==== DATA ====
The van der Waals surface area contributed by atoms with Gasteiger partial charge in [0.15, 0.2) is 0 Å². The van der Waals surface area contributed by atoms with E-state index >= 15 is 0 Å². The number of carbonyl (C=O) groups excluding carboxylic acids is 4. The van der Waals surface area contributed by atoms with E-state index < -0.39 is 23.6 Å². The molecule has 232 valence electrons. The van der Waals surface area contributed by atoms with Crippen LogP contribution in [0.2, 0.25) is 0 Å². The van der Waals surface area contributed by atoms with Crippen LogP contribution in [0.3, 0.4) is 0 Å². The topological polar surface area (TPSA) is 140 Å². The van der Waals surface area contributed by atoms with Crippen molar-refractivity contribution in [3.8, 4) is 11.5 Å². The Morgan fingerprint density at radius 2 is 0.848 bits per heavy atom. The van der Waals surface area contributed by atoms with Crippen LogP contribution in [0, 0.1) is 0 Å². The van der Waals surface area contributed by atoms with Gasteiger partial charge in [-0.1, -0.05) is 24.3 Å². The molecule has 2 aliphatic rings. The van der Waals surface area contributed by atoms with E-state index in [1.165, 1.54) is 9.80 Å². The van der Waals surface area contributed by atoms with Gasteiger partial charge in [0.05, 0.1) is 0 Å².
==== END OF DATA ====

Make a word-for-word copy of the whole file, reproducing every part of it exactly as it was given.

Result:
The van der Waals surface area contributed by atoms with Gasteiger partial charge in [0.15, 0.2) is 0 Å². The van der Waals surface area contributed by atoms with E-state index >= 15 is 0 Å². The number of carbonyl (C=O) groups excluding carboxylic acids is 4. The van der Waals surface area contributed by atoms with E-state index < -0.39 is 23.6 Å². The molecule has 232 valence electrons. The van der Waals surface area contributed by atoms with Crippen LogP contribution in [0.2, 0.25) is 0 Å². The van der Waals surface area contributed by atoms with Crippen LogP contribution in [0.3, 0.4) is 0 Å². The topological polar surface area (TPSA) is 140 Å². The van der Waals surface area contributed by atoms with Crippen molar-refractivity contribution in [3.8, 4) is 11.5 Å². The Morgan fingerprint density at radius 2 is 0.848 bits per heavy atom. The van der Waals surface area contributed by atoms with Crippen LogP contribution in [0, 0.1) is 0 Å². The van der Waals surface area contributed by atoms with Gasteiger partial charge in [-0.1, -0.05) is 24.3 Å². The molecule has 2 aliphatic rings. The van der Waals surface area contributed by atoms with E-state index in [1.165, 1.54) is 9.80 Å². The van der Waals surface area contributed by atoms with Gasteiger partial charge in [0.05, 0.1) is 0 Å².